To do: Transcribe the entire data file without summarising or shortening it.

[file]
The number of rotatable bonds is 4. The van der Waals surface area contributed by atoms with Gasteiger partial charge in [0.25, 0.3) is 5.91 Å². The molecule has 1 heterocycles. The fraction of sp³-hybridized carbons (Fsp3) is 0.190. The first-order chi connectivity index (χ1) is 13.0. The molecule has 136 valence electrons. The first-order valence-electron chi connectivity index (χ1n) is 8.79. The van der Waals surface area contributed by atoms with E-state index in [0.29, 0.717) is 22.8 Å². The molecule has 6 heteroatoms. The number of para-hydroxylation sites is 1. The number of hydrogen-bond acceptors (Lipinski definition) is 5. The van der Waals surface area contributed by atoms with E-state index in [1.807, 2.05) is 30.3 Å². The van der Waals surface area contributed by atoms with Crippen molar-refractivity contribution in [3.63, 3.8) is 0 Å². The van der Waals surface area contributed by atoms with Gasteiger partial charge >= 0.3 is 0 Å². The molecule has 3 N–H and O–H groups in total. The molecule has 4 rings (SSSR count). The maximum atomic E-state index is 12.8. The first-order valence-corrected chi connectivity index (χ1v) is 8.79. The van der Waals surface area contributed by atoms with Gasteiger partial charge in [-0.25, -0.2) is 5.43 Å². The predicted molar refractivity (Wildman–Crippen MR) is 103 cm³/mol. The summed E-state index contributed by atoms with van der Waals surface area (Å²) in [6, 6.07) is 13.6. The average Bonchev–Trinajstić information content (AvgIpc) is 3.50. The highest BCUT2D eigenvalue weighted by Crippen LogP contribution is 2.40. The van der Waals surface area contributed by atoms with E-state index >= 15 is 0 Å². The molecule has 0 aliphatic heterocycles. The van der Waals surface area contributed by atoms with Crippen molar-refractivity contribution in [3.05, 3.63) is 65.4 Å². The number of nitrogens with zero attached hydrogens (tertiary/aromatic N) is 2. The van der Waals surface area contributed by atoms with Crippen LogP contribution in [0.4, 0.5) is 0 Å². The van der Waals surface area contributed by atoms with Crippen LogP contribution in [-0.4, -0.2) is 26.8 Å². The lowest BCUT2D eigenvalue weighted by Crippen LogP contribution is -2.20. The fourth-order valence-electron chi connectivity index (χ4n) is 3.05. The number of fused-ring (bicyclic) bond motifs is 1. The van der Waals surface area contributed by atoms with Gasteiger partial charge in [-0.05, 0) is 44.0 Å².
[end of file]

The number of rotatable bonds is 4. The van der Waals surface area contributed by atoms with Gasteiger partial charge in [0.25, 0.3) is 5.91 Å². The molecule has 1 heterocycles. The fraction of sp³-hybridized carbons (Fsp3) is 0.190. The first-order chi connectivity index (χ1) is 13.0. The molecule has 136 valence electrons. The first-order valence-electron chi connectivity index (χ1n) is 8.79. The van der Waals surface area contributed by atoms with E-state index in [0.29, 0.717) is 22.8 Å². The molecule has 6 heteroatoms. The number of para-hydroxylation sites is 1. The number of hydrogen-bond acceptors (Lipinski definition) is 5. The van der Waals surface area contributed by atoms with E-state index in [1.807, 2.05) is 30.3 Å². The van der Waals surface area contributed by atoms with Crippen molar-refractivity contribution in [3.63, 3.8) is 0 Å². The van der Waals surface area contributed by atoms with Gasteiger partial charge >= 0.3 is 0 Å². The molecule has 3 N–H and O–H groups in total. The molecule has 4 rings (SSSR count). The maximum atomic E-state index is 12.8. The first-order valence-corrected chi connectivity index (χ1v) is 8.79. The van der Waals surface area contributed by atoms with Gasteiger partial charge in [-0.25, -0.2) is 5.43 Å². The predicted molar refractivity (Wildman–Crippen MR) is 103 cm³/mol. The summed E-state index contributed by atoms with van der Waals surface area (Å²) in [6, 6.07) is 13.6. The average Bonchev–Trinajstić information content (AvgIpc) is 3.50. The highest BCUT2D eigenvalue weighted by Crippen LogP contribution is 2.40. The van der Waals surface area contributed by atoms with E-state index >= 15 is 0 Å². The molecule has 0 aliphatic heterocycles. The van der Waals surface area contributed by atoms with Crippen molar-refractivity contribution in [3.05, 3.63) is 65.4 Å². The number of nitrogens with zero attached hydrogens (tertiary/aromatic N) is 2. The van der Waals surface area contributed by atoms with Crippen LogP contribution in [0.4, 0.5) is 0 Å². The van der Waals surface area contributed by atoms with Crippen LogP contribution in [-0.4, -0.2) is 26.8 Å². The lowest BCUT2D eigenvalue weighted by Crippen LogP contribution is -2.20. The fourth-order valence-electron chi connectivity index (χ4n) is 3.05. The number of fused-ring (bicyclic) bond motifs is 1. The van der Waals surface area contributed by atoms with Gasteiger partial charge in [-0.05, 0) is 44.0 Å².